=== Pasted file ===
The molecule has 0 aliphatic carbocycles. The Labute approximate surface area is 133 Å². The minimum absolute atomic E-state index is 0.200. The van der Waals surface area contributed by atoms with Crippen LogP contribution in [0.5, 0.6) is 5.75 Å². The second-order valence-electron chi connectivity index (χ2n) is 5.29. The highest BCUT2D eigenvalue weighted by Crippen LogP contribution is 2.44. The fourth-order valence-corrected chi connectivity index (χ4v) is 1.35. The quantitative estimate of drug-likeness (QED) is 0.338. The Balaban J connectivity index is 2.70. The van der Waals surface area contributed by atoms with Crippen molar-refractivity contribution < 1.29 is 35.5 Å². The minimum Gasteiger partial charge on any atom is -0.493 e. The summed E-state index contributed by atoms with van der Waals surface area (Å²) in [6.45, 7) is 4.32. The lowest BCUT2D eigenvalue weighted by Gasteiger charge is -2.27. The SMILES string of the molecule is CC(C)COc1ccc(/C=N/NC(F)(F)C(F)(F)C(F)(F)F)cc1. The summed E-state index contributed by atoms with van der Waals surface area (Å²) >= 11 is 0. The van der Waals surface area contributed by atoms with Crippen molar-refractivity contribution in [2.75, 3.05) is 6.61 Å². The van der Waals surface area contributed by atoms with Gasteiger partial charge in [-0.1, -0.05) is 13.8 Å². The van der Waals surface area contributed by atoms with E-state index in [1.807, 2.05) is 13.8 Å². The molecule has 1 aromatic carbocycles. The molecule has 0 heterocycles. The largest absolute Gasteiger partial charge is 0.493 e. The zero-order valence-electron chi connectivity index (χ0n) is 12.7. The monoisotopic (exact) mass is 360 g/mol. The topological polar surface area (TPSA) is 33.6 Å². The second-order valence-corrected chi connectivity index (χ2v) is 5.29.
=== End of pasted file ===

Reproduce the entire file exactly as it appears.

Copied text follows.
The molecule has 0 aliphatic carbocycles. The Labute approximate surface area is 133 Å². The minimum absolute atomic E-state index is 0.200. The van der Waals surface area contributed by atoms with Crippen LogP contribution in [0.5, 0.6) is 5.75 Å². The second-order valence-electron chi connectivity index (χ2n) is 5.29. The highest BCUT2D eigenvalue weighted by Crippen LogP contribution is 2.44. The fourth-order valence-corrected chi connectivity index (χ4v) is 1.35. The quantitative estimate of drug-likeness (QED) is 0.338. The Balaban J connectivity index is 2.70. The van der Waals surface area contributed by atoms with Crippen molar-refractivity contribution < 1.29 is 35.5 Å². The minimum Gasteiger partial charge on any atom is -0.493 e. The summed E-state index contributed by atoms with van der Waals surface area (Å²) in [6.45, 7) is 4.32. The lowest BCUT2D eigenvalue weighted by Gasteiger charge is -2.27. The SMILES string of the molecule is CC(C)COc1ccc(/C=N/NC(F)(F)C(F)(F)C(F)(F)F)cc1. The summed E-state index contributed by atoms with van der Waals surface area (Å²) >= 11 is 0. The van der Waals surface area contributed by atoms with Crippen molar-refractivity contribution in [2.75, 3.05) is 6.61 Å². The van der Waals surface area contributed by atoms with Gasteiger partial charge in [-0.1, -0.05) is 13.8 Å². The van der Waals surface area contributed by atoms with E-state index in [1.807, 2.05) is 13.8 Å². The molecule has 1 aromatic carbocycles. The molecule has 0 heterocycles. The largest absolute Gasteiger partial charge is 0.493 e. The zero-order valence-electron chi connectivity index (χ0n) is 12.7. The monoisotopic (exact) mass is 360 g/mol. The topological polar surface area (TPSA) is 33.6 Å². The second-order valence-corrected chi connectivity index (χ2v) is 5.29.